World's largest wetland study underway

World's largest wetland study underway

The largest ever survey of the health of Australia's vital wetlands has begun, with a team of environmental researchers from the University of New South Wales conducting a special aerial survey of waterbirds across the entire continent.

In a marathon series of flights in three aircraft over two months, the team will criss-cross the continent to visit every possible significant wetland, at a cost of more than $1.1 million.

It is the first time that all of the nation's wetlands have been assessed together in this way and is thought to be the largest and most ambitious continental-scale research project of its type ever attempted.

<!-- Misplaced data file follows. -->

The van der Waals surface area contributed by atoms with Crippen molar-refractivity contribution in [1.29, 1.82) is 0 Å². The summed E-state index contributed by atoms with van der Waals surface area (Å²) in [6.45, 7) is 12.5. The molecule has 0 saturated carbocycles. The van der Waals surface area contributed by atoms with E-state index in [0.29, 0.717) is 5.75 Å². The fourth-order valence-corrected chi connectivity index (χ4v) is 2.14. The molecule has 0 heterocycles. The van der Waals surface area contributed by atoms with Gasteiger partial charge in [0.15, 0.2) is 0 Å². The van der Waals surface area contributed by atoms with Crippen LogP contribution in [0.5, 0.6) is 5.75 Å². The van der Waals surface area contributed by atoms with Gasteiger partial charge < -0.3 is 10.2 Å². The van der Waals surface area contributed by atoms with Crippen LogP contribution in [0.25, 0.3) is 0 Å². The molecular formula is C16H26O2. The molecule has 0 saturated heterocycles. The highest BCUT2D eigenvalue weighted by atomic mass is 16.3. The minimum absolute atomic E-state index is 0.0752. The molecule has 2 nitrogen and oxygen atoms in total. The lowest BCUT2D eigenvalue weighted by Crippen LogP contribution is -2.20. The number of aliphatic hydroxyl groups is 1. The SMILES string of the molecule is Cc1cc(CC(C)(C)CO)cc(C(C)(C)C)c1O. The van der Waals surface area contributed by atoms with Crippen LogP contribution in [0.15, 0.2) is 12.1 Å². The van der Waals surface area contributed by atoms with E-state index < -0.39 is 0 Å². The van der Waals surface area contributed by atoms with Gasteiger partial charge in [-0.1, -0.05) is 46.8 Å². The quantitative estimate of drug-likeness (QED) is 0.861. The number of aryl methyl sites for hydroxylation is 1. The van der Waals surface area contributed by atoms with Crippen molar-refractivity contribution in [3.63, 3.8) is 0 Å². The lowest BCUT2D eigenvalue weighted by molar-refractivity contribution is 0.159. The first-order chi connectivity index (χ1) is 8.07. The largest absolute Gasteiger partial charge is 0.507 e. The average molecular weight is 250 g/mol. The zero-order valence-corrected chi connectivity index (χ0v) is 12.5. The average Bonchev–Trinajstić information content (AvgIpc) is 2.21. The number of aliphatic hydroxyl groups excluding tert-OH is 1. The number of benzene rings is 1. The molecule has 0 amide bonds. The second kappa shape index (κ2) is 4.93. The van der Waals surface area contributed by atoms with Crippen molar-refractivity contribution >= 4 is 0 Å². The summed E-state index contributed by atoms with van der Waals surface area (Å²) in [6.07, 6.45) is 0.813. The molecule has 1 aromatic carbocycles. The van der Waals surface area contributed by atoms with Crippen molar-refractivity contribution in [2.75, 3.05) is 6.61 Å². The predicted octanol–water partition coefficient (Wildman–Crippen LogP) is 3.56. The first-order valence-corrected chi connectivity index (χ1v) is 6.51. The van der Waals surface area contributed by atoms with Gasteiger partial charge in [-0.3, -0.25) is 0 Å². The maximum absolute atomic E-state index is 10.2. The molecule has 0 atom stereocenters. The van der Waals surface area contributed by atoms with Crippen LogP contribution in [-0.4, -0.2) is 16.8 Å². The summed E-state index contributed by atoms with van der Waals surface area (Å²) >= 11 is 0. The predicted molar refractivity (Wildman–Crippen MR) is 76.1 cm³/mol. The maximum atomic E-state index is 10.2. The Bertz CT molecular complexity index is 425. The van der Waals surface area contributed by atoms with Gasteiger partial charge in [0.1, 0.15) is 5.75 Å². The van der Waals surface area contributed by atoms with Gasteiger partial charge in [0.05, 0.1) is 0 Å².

Led by the prominent environmental scientist and wetlands expert, Professor Richard Kingsford, of the UNSW School of Biological, Earth and Environmental Sciences, the survey team will fly at low altitude to count the number and species of waterbirds living in the wetlands to assess their relative health.

"This important project is a world first," says Professor Kingsford. "No resource is more vital to Australia than its fresh water and no other country has used waterbirds as an indicator of the health of its wetlands.

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